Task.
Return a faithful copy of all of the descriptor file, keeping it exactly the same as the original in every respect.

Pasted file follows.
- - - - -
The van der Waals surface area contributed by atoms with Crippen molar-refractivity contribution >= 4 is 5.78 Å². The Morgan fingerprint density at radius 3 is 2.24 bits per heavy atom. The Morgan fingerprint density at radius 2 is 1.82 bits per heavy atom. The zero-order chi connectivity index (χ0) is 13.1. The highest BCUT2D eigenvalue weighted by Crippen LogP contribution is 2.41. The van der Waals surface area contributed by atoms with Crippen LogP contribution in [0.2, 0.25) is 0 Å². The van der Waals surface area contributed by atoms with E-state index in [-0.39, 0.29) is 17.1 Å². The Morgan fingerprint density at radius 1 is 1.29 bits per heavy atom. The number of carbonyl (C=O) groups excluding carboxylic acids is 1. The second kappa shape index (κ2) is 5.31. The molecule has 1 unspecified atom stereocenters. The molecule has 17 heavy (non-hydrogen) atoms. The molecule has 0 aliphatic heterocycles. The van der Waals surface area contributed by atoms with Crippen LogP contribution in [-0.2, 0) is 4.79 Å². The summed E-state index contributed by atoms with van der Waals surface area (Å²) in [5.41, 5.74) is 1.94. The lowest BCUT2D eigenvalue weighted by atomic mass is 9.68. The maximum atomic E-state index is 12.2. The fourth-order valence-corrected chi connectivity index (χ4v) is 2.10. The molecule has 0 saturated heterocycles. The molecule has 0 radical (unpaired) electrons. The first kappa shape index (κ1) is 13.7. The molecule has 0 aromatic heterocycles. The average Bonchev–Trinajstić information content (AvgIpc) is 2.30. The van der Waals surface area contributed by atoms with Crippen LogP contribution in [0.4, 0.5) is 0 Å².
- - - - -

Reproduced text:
The van der Waals surface area contributed by atoms with Crippen molar-refractivity contribution >= 4 is 5.78 Å². The Morgan fingerprint density at radius 3 is 2.24 bits per heavy atom. The Morgan fingerprint density at radius 2 is 1.82 bits per heavy atom. The zero-order chi connectivity index (χ0) is 13.1. The highest BCUT2D eigenvalue weighted by Crippen LogP contribution is 2.41. The van der Waals surface area contributed by atoms with Crippen LogP contribution in [0.2, 0.25) is 0 Å². The van der Waals surface area contributed by atoms with E-state index in [-0.39, 0.29) is 17.1 Å². The Morgan fingerprint density at radius 1 is 1.29 bits per heavy atom. The number of carbonyl (C=O) groups excluding carboxylic acids is 1. The second kappa shape index (κ2) is 5.31. The molecule has 1 unspecified atom stereocenters. The molecule has 17 heavy (non-hydrogen) atoms. The molecule has 0 aliphatic heterocycles. The van der Waals surface area contributed by atoms with Crippen LogP contribution in [-0.2, 0) is 4.79 Å². The summed E-state index contributed by atoms with van der Waals surface area (Å²) in [5.41, 5.74) is 1.94. The lowest BCUT2D eigenvalue weighted by atomic mass is 9.68. The maximum atomic E-state index is 12.2. The fourth-order valence-corrected chi connectivity index (χ4v) is 2.10. The molecule has 0 saturated heterocycles. The molecule has 0 radical (unpaired) electrons. The first kappa shape index (κ1) is 13.7. The molecule has 0 aromatic heterocycles. The average Bonchev–Trinajstić information content (AvgIpc) is 2.30. The van der Waals surface area contributed by atoms with Crippen LogP contribution in [0.4, 0.5) is 0 Å².